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Typically, discussions regarding tech leaders focus on what they’re doing in the workplace. And while tech leaders often make headlines for their innovative products and solutions, what is often overlooked is how their role can impact their emotional health.
In fact, one survey of 500 tech leaders found that high stress levels have resulted in one of every three tech executives taking controlled substances like sleeping pills and amphetamines because of work-related stress. And roughly half self-report as heavy drinkers.
Such troubling statistics are a key part of why Angel Mehta, an angel investor and former head of Sterling-Hoffman Executive Search, has made the emotional health of tech leaders a top priority.
Mehta’s interest in the emotional health of tech leaders comes as a result of working on his own. “I’ve done a deep dive into my own inner life over the past five years,” he says. “When you connect with your own suffering, you start to recognize it in the people around you. So many hard-driving tech leaders try to compartmentalize and push away their emotional pain. They assume things are fine, but in reality, anything you suppress bleeds into your work, your family life, and even your physical health.”
Stress is often viewed as a natural part of the tech industry, but the consequences can be far reaching when it is not addressed in a healthy manner. In one study of IT workers, 54% had depression, anxiety and insomnia, 56% experienced musculoskeletal symptoms and 22% had recently been diagnosed with hypertension. Poor worker health has long been associated with decreased profits, and the same holds true for leaders.
As Mehta explains, “A big part of an Executive-Search consultant’s job involves getting deep inside the psyche of entrepreneurs and executives. Really, my job was to listen. I’ve spent thousands of hours listening to the life stories of CEOs from across the country, and I’ve seen how letting your emotional health deteriorate can take a toll. A leader who is suffering emotionally is usually a poor leader. As a result, your team, company and investors all suffer along with you.”
As Mehta notes, tech leaders often struggle to notice their emotional health is deteriorating because they are experts at compartmentalizing. Indeed, many executives are driven to succeed by the unresolved feelings they’ve been running from or suppressing. But this doesn’t solve the problem long-term. Instead, it can worsen it as the individual fails to take needed action. And while they think they have the problem under control, it will often begin to affect their behavior and well-being in other noticeable ways.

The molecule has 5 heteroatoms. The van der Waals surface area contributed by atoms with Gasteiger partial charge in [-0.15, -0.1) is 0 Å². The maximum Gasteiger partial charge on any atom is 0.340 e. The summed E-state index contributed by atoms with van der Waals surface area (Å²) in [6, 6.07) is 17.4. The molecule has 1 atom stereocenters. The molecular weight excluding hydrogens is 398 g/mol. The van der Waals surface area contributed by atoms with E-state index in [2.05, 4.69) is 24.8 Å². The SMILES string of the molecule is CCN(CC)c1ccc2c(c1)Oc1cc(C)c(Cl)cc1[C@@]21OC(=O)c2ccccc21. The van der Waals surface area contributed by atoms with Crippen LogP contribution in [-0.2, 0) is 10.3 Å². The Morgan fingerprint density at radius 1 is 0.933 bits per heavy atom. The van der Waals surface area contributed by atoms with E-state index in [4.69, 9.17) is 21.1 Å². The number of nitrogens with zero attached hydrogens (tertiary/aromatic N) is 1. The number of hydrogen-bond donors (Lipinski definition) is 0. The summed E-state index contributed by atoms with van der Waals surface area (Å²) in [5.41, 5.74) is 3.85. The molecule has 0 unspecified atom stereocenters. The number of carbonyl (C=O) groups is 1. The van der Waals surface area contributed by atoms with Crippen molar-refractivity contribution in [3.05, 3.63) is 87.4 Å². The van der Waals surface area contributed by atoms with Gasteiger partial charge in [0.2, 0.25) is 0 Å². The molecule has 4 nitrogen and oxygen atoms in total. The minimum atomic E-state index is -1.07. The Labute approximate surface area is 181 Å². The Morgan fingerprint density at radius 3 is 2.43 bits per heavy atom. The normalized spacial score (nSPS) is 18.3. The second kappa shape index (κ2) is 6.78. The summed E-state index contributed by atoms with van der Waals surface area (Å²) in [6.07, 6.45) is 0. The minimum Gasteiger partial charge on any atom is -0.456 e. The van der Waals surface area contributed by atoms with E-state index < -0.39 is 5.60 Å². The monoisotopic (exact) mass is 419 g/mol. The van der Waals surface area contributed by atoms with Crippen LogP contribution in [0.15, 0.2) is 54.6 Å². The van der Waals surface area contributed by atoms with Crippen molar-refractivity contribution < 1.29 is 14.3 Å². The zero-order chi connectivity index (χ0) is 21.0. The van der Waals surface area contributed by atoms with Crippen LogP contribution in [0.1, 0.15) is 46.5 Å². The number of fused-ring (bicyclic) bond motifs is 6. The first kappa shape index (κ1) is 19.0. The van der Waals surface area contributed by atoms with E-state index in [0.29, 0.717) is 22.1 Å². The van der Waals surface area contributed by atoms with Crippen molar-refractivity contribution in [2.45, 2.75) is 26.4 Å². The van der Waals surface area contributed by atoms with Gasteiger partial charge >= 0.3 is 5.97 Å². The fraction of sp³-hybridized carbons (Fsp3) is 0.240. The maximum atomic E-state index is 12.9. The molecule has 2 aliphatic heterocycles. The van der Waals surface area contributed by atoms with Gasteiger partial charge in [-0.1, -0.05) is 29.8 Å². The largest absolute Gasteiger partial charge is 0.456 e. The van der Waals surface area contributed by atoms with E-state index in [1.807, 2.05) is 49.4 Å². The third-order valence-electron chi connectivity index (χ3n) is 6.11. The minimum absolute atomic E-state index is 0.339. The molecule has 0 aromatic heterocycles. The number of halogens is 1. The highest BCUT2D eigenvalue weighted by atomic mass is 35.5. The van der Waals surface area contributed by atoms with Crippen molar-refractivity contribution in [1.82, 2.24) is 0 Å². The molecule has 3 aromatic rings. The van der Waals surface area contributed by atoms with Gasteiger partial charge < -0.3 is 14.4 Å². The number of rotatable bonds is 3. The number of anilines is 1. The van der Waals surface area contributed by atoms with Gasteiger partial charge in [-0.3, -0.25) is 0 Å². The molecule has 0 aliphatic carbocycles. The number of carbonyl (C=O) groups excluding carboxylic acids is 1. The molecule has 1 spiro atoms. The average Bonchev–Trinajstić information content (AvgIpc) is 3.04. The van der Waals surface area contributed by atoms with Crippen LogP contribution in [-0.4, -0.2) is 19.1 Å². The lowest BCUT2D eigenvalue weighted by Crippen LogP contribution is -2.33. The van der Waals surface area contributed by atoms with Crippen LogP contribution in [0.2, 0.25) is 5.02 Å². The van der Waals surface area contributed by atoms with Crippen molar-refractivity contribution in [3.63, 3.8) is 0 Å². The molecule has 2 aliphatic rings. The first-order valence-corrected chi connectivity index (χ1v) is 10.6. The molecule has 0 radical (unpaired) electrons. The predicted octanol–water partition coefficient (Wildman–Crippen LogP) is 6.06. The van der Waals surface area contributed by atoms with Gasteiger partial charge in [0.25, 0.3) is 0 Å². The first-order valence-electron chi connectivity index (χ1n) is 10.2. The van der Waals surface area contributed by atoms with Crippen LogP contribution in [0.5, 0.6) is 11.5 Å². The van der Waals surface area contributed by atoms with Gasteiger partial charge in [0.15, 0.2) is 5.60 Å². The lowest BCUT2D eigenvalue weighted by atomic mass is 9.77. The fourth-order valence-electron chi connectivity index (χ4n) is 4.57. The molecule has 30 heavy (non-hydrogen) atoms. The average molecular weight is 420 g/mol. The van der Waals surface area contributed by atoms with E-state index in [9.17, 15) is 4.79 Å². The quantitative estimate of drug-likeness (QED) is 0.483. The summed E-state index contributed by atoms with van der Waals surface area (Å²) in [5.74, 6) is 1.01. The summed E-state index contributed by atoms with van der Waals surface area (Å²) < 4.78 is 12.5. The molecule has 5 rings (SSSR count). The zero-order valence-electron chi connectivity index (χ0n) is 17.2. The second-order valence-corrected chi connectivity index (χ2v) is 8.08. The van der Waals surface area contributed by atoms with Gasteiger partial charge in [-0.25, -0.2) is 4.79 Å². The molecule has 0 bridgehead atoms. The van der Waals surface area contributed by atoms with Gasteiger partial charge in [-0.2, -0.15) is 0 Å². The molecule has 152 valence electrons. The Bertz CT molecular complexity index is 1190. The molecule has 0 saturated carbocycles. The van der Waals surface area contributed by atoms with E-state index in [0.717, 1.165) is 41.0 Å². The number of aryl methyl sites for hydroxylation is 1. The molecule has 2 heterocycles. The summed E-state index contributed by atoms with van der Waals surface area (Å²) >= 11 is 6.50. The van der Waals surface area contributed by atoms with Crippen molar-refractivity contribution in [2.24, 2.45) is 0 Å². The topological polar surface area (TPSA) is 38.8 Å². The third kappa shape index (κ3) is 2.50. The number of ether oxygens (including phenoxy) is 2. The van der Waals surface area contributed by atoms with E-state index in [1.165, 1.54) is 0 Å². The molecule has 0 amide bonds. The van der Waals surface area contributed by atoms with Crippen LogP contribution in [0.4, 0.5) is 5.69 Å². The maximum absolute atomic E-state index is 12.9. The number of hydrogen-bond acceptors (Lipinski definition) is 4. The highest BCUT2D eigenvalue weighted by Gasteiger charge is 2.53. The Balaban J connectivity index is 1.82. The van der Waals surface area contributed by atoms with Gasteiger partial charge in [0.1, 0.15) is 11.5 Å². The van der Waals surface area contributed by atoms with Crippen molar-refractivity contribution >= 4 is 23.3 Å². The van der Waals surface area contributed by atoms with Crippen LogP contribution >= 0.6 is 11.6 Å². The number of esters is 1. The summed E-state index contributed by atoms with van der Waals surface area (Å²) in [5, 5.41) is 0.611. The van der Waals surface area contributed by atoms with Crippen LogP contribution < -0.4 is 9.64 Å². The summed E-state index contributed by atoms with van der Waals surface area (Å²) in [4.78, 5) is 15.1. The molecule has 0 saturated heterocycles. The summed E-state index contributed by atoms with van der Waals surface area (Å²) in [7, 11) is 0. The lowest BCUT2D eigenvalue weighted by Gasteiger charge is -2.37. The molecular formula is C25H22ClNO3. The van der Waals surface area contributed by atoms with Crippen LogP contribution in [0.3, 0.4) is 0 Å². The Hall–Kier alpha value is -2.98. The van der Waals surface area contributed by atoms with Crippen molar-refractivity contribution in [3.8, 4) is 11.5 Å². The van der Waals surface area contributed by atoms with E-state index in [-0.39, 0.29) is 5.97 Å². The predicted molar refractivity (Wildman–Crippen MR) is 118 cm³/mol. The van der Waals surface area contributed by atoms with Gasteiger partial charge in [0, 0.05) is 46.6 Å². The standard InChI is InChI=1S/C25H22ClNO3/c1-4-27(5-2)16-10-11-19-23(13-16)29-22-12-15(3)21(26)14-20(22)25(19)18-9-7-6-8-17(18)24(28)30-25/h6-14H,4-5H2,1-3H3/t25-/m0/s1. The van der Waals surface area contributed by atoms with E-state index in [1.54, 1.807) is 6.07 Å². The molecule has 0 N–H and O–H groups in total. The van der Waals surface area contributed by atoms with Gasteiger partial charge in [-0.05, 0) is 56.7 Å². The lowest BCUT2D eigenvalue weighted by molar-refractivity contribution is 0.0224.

“The first thing leaders need to look at is their physical health, as there is almost always a connection between your emotional health and your body,” Mehta says. “It doesn’t have to be something big like cancer — it can be little things like unusually sore joints, poor sleep, or needing coffee or other stimulants to make it through the day. It’s also important to look for behaviors that are clearly unproductive or self-destructive, and show up as patterns. For example, bullying, quick to anger, and talking endlessly rather than listening.”
While these warning signs can be easily observed by others, Mehta notes that many tech leaders are still able to successfully hide their emotional pain. All too often, they are unwilling to admit they have a problem until they hit “rock bottom.” Without support or intervention from others around them, this can result in extremely destructive behavior that puts their entire organization at risk.
So what can tech leaders do to address their mental health challenges? As Mehta explains, “Everybody is different. However, your first step should be to find a high-quality coach or therapist who can help you start exploring your problems. I recommend a focus on somatic therapy, which uses mind-body techniques to release damaging emotions in the body, rather than just talking endlessly about your problems. However, each person is different. Starting that initial exploration into your emotional pain is key to finding actionable solutions that work for you.”
In recognition of just how important addressing these issues are, Mehta volunteers his time (and home) with struggling CEOs and entrepreneurs who have “a genuine desire to heal.” As he explains, having complete buy-in from the person receiving assistance is essential to the process. Company initiatives on emotional health can be useful, but they will be largely ineffective without personal buy-in.
While individual buy-in of emotional health training can be a bit hit or miss, making such resources readily available is essential in any tech organization. Even if it takes an individual time before they are willing to receive help, enabling access to trustworthy resources can hasten the recovery process. Clearly communicated policies regarding mental and emotional health can raise awareness and ensure people seek help when they need it.
By increasing awareness of emotional health challenges facing tech leaders, as well as the potential solutions to such issues, Mehta hopes to lift the industry at large.
“All the success in the world won’t make a difference for you if it destroys your emotional health,” he warns. “By learning to recognize warning signs of deteriorating mental and emotional health, you can take meaningful steps before it causes significant problems in your life. As we normalize the conversations surrounding emotional health in tech, I hope we can create a more open environment that enables more people to get the help they need.”
While external stressors in tech will never entirely go away, putting the right framework in place to respond to them in a healthier manner can have a profound impact on the industry as a whole.